THE SCOPE of operation of the Special Court, an institution that the previous government established to tackle corruption and organized crime, should be extended to cover also less significant forms of corruption, according to opposition MPs Daniel Lipšic from the Christian Democratic Movement (KDH) and Gábor Gál of the Hungarian Coalition Party (SMK).
If the revision is approved, the Special Court and the Special Attorney's Office will deal with all corruption cases. The opposition MPs believe that by having the Special Court handle such cases, it would sever local ties between defendants and presiding judges, which often prevent impartial investigations and verdicts in bribery cases.
The two MPs also want to allow both institutions to handle cases involving assassination and counterfeiting. They propose that the revision take effect in early November 2006.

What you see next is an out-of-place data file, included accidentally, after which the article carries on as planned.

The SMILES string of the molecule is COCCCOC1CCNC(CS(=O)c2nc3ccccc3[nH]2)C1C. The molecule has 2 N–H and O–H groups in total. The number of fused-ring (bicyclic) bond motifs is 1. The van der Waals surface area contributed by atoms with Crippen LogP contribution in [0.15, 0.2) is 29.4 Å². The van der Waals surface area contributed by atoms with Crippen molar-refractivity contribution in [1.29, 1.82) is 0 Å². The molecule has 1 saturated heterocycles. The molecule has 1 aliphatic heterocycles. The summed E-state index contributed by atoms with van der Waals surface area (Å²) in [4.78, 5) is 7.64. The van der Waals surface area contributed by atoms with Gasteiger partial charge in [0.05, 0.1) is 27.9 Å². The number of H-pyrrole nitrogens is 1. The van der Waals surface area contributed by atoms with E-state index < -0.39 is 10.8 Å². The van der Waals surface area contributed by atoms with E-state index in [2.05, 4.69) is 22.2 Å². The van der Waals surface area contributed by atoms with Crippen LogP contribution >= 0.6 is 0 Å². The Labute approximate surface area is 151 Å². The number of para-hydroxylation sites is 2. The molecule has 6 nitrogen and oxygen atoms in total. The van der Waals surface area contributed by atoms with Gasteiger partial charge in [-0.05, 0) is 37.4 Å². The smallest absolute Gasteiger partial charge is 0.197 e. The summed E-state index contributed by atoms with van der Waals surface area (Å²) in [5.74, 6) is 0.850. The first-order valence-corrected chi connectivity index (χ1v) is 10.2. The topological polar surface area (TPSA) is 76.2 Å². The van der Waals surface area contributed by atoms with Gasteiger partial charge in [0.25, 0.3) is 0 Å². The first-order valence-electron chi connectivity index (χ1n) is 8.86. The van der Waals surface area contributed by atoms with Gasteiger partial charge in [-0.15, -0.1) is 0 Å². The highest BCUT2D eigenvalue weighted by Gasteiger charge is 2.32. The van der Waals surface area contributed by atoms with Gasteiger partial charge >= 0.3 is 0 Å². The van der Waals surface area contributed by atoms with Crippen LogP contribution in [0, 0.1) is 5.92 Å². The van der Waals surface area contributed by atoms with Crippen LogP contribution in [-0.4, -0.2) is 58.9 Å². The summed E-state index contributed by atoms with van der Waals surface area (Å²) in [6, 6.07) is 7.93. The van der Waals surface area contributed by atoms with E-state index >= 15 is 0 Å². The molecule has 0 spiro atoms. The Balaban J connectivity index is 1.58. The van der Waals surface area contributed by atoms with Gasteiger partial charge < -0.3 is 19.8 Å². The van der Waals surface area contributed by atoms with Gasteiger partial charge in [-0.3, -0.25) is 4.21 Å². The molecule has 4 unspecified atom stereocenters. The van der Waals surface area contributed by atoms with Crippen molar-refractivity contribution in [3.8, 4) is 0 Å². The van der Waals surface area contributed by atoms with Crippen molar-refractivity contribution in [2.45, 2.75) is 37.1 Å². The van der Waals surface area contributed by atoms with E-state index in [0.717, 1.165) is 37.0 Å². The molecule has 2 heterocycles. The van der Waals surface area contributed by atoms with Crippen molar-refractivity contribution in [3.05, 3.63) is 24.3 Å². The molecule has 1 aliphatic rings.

However, the proposal is virtually certain to be defeated, as most coalition MPs are in favour of abolishing the court or at least clipping its wings. Justice Minister Štefan Harabin has already announced different plans for the Special Court, and has launched legislative proceedings to modify its status and powers, as well as court judges' salaries. The government should deal with Harabin's proposal in September.
The minister further indicated that the status of the Special Court could be reduced to that of a district court.